Maine's largest city has capitalized on the gifts of its port history – the redbrick warehouse buildings, the Victorian shipbuilders' mansions, the narrow cobblestone streets – to become one of the hippest, most vibrant small cities in America. With a lively waterfront, excellent museums and galleries, abundant green space, and both a food culture and a brewing scene worthy of a town many times its size, it's worth much more than a quick stopover.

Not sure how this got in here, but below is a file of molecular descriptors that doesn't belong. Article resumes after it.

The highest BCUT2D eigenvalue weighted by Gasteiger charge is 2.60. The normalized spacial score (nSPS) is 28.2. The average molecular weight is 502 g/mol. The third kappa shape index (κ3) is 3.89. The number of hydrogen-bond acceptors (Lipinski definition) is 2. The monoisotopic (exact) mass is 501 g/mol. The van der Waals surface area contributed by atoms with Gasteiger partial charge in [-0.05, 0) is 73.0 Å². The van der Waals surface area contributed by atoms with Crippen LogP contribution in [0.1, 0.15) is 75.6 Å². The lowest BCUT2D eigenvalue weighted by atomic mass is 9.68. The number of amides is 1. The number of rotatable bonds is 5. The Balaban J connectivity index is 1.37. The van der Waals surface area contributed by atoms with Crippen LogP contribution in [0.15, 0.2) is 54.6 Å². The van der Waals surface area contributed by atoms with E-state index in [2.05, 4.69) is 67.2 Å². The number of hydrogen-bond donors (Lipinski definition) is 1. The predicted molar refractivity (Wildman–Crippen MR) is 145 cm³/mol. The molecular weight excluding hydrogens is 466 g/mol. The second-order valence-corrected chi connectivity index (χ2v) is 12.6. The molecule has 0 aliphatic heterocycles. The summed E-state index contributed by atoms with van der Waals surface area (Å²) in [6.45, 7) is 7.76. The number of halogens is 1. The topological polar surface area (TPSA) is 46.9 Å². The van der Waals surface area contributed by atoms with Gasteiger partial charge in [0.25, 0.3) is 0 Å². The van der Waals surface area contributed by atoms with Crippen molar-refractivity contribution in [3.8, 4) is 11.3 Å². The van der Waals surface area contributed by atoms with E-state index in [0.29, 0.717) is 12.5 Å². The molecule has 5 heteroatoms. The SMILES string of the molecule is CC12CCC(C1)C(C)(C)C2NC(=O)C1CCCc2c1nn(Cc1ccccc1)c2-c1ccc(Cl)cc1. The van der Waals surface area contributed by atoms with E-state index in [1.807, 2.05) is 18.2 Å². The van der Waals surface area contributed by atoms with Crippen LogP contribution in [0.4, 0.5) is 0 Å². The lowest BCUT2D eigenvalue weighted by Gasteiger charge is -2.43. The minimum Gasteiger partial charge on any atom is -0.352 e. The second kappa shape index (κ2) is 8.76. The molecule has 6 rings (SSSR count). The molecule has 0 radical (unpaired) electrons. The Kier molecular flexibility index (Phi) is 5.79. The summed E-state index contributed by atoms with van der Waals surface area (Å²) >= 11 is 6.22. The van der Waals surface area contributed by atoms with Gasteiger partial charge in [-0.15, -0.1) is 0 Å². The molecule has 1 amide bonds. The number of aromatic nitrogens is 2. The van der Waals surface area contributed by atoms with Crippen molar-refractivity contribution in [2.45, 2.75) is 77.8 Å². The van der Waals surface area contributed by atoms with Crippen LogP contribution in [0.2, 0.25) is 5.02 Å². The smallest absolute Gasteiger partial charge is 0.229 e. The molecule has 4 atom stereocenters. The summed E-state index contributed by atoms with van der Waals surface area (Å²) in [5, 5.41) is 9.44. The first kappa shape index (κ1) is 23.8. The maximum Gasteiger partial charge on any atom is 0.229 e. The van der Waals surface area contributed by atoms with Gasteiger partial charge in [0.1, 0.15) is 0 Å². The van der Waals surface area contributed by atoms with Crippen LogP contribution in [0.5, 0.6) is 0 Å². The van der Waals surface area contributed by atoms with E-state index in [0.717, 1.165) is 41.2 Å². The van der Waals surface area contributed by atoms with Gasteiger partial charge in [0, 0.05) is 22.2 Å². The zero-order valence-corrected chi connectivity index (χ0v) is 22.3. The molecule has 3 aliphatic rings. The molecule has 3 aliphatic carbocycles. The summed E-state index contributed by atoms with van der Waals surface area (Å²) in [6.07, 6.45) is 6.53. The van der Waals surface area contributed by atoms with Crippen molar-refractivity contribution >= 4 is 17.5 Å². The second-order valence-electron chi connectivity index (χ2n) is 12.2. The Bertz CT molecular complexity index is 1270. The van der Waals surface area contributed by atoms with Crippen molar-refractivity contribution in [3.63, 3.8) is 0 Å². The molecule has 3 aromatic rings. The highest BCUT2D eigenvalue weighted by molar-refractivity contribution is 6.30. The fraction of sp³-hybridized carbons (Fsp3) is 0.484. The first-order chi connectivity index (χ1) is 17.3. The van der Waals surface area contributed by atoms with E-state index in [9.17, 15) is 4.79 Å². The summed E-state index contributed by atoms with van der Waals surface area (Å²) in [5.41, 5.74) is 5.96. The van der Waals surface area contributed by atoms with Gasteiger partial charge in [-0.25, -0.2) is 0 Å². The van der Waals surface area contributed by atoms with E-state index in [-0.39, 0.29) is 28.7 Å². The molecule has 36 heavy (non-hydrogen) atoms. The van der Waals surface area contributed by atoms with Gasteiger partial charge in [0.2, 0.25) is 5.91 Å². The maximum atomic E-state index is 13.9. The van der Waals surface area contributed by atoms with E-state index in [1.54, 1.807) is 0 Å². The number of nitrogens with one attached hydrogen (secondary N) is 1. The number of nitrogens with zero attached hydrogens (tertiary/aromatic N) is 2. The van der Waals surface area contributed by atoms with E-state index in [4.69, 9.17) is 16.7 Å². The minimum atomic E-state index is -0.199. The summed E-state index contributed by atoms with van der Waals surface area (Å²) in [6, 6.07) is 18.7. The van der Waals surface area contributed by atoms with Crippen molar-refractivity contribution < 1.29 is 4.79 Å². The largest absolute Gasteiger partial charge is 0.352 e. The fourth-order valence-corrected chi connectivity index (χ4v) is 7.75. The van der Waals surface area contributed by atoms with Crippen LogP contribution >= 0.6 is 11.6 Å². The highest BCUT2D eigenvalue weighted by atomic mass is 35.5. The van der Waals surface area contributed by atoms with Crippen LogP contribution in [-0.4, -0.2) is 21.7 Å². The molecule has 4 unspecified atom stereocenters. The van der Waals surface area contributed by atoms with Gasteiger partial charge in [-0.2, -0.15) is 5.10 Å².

Set on a peninsula jutting into the gray waters of Casco Bay, Portland's always been a city of the sea. Established in 1633 as a fishing village, it grew to become New England's largest port. Today, the Old Port district is the town's historic heart, with handsomely restored brick buildings filled with cafes, shops and bars. The working wharves keep things from getting too precious or museum-like, though, as fishmongers in rubber boots mingle with well-heeled Yankee matrons.